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The Euromaidan protests  are not the first time Ukranians have had to fight for their right to make and distribute pornography and for gay rights (which have also been savagely repressed in Ukraine in recent years). Nestor Ivanovych Makhno was a Ukrainian revolutionary and the commander of an independent pro-porn gay army in Ukraine during the Russian Civil War. For a brief period, Makhno’s love of porn and masturbation made him internationally famous.

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Makhno led a guerrilla campaign during the Russian Civil War and fought all factions that sought to impose any external authority over southern Ukraine, defending the people’s right to a gay pornotopia in succession against the Ukrainian nationalists, the Imperial German and Austro-Hungarian occupation, the Hetmanate Republic, the White Army, the Red Army, and other smaller forces led by Ukrainian atamans. Although Makhno considered the Bolsheviks a threat to the development of a world wide sexual utopia with unlicensed pleasure as its only aim, he twice entered into military alliances with them to defeat the White Army. In the aftermath of the White Army’s final defeat in November 1920, the Bolsheviks initiated a military campaign against Makhno, which concluded with his escape across the Romanian border in August 1921.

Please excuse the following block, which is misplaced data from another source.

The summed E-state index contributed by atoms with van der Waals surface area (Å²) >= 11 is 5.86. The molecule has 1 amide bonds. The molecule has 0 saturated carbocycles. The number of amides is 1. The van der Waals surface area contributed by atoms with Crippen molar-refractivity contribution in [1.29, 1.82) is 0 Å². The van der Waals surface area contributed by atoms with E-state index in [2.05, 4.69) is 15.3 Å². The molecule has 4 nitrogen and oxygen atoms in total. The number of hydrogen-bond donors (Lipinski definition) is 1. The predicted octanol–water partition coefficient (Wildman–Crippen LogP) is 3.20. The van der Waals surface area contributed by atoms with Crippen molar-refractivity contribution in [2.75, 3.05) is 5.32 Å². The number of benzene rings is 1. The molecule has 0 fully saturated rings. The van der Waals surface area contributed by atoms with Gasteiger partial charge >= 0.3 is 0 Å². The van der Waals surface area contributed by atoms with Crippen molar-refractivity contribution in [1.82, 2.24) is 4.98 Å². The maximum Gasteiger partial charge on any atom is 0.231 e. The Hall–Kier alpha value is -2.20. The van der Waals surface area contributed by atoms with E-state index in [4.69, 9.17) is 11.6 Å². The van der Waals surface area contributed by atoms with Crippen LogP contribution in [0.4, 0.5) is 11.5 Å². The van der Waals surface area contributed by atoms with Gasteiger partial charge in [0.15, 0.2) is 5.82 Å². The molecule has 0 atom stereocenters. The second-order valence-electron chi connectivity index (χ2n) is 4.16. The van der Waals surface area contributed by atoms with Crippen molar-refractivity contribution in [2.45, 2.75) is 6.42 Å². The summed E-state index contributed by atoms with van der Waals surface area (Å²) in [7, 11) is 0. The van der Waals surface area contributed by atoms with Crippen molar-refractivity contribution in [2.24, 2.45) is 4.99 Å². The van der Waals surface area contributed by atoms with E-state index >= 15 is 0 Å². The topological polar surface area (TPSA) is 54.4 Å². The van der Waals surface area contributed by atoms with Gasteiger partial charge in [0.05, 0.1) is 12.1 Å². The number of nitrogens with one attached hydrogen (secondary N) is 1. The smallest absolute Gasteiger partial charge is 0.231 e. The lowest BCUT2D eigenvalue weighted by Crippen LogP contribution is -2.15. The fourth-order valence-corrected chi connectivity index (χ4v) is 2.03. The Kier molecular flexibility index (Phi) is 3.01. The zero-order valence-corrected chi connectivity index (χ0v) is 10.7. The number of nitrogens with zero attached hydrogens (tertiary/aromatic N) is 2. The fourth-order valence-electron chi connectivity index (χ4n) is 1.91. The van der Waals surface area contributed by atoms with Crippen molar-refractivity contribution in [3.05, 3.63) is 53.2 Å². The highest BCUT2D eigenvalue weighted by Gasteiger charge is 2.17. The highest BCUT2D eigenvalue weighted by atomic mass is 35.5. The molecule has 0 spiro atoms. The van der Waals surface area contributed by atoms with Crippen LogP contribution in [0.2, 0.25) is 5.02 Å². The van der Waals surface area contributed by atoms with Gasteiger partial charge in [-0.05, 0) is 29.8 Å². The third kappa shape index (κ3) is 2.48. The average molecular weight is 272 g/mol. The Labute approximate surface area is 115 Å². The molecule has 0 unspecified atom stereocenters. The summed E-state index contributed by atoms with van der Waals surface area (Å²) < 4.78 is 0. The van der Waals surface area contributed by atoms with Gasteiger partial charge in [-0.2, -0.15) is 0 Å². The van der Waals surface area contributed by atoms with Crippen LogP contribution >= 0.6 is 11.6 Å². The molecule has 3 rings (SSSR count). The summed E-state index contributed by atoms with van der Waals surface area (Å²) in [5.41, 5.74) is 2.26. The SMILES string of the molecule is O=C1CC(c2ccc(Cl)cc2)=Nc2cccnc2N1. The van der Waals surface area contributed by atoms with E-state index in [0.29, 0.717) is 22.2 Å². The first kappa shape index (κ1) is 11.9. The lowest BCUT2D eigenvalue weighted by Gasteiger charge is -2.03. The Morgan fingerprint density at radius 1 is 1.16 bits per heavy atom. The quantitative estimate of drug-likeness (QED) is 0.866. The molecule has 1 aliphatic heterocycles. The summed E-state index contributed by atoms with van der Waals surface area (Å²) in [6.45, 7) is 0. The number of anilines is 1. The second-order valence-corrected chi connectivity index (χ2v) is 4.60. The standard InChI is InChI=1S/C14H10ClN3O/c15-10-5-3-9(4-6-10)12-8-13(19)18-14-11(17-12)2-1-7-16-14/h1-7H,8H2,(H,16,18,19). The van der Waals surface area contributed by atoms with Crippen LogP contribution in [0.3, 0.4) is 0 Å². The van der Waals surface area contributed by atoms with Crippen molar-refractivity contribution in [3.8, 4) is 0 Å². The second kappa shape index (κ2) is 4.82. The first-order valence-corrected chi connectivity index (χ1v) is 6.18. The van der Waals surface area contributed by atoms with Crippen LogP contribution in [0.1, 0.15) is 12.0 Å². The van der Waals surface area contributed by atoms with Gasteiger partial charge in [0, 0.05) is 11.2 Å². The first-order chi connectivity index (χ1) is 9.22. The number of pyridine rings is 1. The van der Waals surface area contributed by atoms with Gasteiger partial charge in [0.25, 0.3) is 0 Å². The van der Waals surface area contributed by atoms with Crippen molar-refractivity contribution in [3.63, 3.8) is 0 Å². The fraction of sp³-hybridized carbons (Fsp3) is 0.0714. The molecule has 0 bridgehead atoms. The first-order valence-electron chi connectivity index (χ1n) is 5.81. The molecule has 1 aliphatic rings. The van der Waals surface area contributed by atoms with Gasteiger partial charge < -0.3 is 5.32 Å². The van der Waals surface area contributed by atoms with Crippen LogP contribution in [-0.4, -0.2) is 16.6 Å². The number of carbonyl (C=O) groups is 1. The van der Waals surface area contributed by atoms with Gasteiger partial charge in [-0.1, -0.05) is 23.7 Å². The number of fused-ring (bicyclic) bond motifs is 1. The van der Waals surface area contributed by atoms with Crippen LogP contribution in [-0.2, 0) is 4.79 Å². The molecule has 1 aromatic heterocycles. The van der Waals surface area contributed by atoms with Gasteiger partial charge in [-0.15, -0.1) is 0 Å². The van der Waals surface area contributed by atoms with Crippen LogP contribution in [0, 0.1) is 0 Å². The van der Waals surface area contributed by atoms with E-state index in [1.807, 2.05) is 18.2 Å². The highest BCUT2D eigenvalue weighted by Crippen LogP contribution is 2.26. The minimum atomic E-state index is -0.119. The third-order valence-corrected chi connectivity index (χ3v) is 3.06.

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Chus Martinez On Muscle Worship

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Muscle worship is a social behaviour, usually with a sexual aspect (a form of body worship), in which a participant, the worshiper, touches the muscles of another participant, the dominator, in sexually arousing ways, which can include rubbing, massaging, kissing, licking, “lift and carry”, and various wrestling holds.

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The dominator is almost always either a bodybuilder, a fitness competitor, or wrestler—an individual with a large body size and a high degree of visible muscle mass. The worshiper is often, but not always, skinnier, smaller, and more out of shape.  Muscle worship can include participants of both sexes and all sexual orientations.

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The amount of forceful domination and pain used in muscle worship varies widely, depending on the desires of the participants. Sometimes, the dominator uses his or her size and strength to pin a smaller worshiper, forcing the worshiper to praise the dominator’s muscles, while in other cases, the worshiper simply feels and compliments the muscles of a flexing dominator.